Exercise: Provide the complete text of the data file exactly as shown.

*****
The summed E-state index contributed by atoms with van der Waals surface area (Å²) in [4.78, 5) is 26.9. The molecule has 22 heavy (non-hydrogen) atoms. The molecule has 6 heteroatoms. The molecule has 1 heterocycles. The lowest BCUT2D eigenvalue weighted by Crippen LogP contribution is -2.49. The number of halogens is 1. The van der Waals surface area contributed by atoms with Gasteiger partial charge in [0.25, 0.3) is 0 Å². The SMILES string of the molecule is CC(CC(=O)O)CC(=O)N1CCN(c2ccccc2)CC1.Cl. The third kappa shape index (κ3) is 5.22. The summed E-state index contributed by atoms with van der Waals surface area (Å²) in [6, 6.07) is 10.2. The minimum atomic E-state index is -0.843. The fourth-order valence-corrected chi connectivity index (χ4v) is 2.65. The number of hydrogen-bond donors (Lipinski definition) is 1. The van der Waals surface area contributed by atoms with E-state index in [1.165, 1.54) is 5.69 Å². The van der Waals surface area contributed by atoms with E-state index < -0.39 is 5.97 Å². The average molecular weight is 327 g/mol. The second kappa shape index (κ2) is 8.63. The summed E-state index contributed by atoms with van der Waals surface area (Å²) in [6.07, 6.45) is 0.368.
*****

The summed E-state index contributed by atoms with van der Waals surface area (Å²) in [4.78, 5) is 26.9. The molecule has 22 heavy (non-hydrogen) atoms. The molecule has 6 heteroatoms. The molecule has 1 heterocycles. The lowest BCUT2D eigenvalue weighted by Crippen LogP contribution is -2.49. The number of halogens is 1. The van der Waals surface area contributed by atoms with Gasteiger partial charge in [0.25, 0.3) is 0 Å². The SMILES string of the molecule is CC(CC(=O)O)CC(=O)N1CCN(c2ccccc2)CC1.Cl. The third kappa shape index (κ3) is 5.22. The summed E-state index contributed by atoms with van der Waals surface area (Å²) in [6, 6.07) is 10.2. The minimum atomic E-state index is -0.843. The fourth-order valence-corrected chi connectivity index (χ4v) is 2.65. The number of hydrogen-bond donors (Lipinski definition) is 1. The van der Waals surface area contributed by atoms with E-state index in [1.165, 1.54) is 5.69 Å². The van der Waals surface area contributed by atoms with E-state index < -0.39 is 5.97 Å². The average molecular weight is 327 g/mol. The second kappa shape index (κ2) is 8.63. The summed E-state index contributed by atoms with van der Waals surface area (Å²) in [6.07, 6.45) is 0.368.